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Butterfingers, yes, but wine and roses, too
Joe Jares
December 08, 1975
UCLA won a Rose Bowl trip and Coach Dick Vermeil a taste of vintage red via a game with USC that nearly slipped from the Bruins' shaky paws
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December 08, 1975

Butterfingers, Yes, But Wine And Roses, Too

UCLA won a Rose Bowl trip and Coach Dick Vermeil a taste of vintage red via a game with USC that nearly slipped from the Bruins' shaky paws

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The week of the UCLA-USC football game is a time for pranks, which is probably a healthy thing because otherwise the crosstown hatred would make the Los Angeles atmosphere more poisonous than it is, with malice coating the cars and tennis courts like ashes from the recent Tujunga fire. There was the time some USC culprits released a squad of cardinal-and-gold-painted mice in the crowded UCLA library. And once some Bruins kidnapped the late George Tire-biter, USC's mongrel mascot, and shaved " UCLA" into his fur. Another time USC students hijacked a UCLA delivery truck the day before the big game and substituted copies of a parody Daily Bruin for the originals. That same year UCLA students hired a helicopter and tried to dump manure on USC's Trojan warrior statue—and missed by several blocks.

But the week leading up to last Friday night's 45th renewal of the rivalry was relatively quiet, the only prank of note being USC's attempt to cut attendance at a Bruin pep rally by distributing a phony postponement notice on UCLA stationery. Perhaps sophomoric spirits were dampened by the fact that the game was to be the last in the Coliseum for USC's John McKay, as a college coach. Perhaps UCLA schemers were too busy worrying about their team going to the Rose Bowl—if UCLA lost or tied, Cal would get the bid. Ah, but tradition held up after all. Some sly devil waited until the game itself and, apparently, managed to spread something resembling Vaseline on the football just about every time UCLA had possession.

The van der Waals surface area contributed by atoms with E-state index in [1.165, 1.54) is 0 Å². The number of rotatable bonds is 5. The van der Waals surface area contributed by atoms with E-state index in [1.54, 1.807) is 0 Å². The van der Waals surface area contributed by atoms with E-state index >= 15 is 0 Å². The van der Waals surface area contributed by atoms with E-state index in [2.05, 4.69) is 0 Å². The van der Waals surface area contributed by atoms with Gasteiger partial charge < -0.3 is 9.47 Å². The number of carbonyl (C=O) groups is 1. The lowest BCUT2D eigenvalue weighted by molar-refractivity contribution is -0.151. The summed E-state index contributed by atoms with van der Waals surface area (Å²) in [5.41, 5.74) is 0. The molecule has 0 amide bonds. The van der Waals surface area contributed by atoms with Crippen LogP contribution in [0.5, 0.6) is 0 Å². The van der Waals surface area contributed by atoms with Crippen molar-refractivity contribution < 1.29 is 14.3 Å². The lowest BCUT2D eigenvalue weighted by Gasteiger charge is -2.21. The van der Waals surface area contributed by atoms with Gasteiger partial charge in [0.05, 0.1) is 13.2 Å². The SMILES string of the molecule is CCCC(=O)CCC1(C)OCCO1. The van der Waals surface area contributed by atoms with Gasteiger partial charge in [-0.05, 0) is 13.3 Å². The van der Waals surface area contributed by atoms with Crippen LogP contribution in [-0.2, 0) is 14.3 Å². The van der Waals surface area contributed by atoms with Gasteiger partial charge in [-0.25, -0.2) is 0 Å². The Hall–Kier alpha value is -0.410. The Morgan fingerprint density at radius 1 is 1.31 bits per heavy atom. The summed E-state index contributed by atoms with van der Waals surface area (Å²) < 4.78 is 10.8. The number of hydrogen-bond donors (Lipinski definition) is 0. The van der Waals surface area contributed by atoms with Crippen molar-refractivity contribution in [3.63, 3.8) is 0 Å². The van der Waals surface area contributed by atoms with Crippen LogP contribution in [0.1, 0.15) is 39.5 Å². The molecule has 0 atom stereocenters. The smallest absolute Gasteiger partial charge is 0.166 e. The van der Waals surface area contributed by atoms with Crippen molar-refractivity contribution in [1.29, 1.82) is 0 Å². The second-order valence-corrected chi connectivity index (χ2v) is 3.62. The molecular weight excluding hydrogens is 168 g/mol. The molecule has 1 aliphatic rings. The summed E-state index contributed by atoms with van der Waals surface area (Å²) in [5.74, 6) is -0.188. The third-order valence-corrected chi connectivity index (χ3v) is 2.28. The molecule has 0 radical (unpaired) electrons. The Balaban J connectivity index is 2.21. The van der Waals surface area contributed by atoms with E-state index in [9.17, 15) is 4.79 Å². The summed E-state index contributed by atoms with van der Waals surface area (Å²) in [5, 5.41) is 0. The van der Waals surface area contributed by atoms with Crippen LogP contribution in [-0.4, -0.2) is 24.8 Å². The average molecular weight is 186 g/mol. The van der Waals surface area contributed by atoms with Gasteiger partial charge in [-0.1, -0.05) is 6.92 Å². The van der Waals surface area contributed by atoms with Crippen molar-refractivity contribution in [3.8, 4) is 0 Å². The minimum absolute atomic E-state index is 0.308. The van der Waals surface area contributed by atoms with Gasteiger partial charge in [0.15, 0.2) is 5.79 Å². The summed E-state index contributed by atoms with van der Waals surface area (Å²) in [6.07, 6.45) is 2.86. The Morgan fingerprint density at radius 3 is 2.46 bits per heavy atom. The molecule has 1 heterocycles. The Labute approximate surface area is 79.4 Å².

In a ghastly giveaway show before 80,927 people in the stands and a national television audience, UCLA fumbled 11 times, tying the conference record for butterfingers, one game, and lost eight of those fumbles, breaking the conference record in that category. The errors almost overshadowed the other statistics, specifically that UCLA, led by its fine option quarterback, John Sciarra, managed to hang on to the football long enough to gain 414 yards against one of the nation's toughest defenses and win the game 25-22.

"That's the hard way," said UCLA's second-year coach, Dick Vermeil.

"If we fumbled the ball 11 times and still won," said Sciarra, "we must be the best team."

And as the best team, UCLA will represent the Pacific Eight in the 62nd Rose Bowl on New Year's Day against Ohio State. Since UCLA lost to Ohio State 41-20 earlier this season, lost to Washington, was tied by Air Force and nearly gave the game away to USC, it seems likely that Woody Hayes' undefeated Buckeyes will be better than two-touchdown favorites. Even if the Rose Bowl officials allow guaranteed nonskid stickum on the football.

(The Cal Bears, who matched UCLA's 6-1 league record but were beaten by the Bruins rather convincingly, will sit home over the holidays twiddling their thumbs. They will not be consoled by the fact that they ended up as perhaps the most symmetrical offensive power in NCAA annals, with 2,522 yards gained rushing, 2,522 gained passing.)

Let us now follow the bouncing ball in more detail:

The Bruins started slowly, fumbling only once in the first quarter. USC led 7-0 after taking the kickoff and marching 71 yards. On UCLA's fifth play from scrimmage Halfback Wendell Tyler fumbled. USC recovered, went nowhere and missed a 35-yard field-goal attempt.

The offenses then functioned smoothly for a while. UCLA, which had not been stopped by anybody all season, scored three touchdowns on drives of 80 yards or more, Tyler sprinting 57 yards for the second. USC added its second TD via the running and passing of Quarterback Vince Evans.

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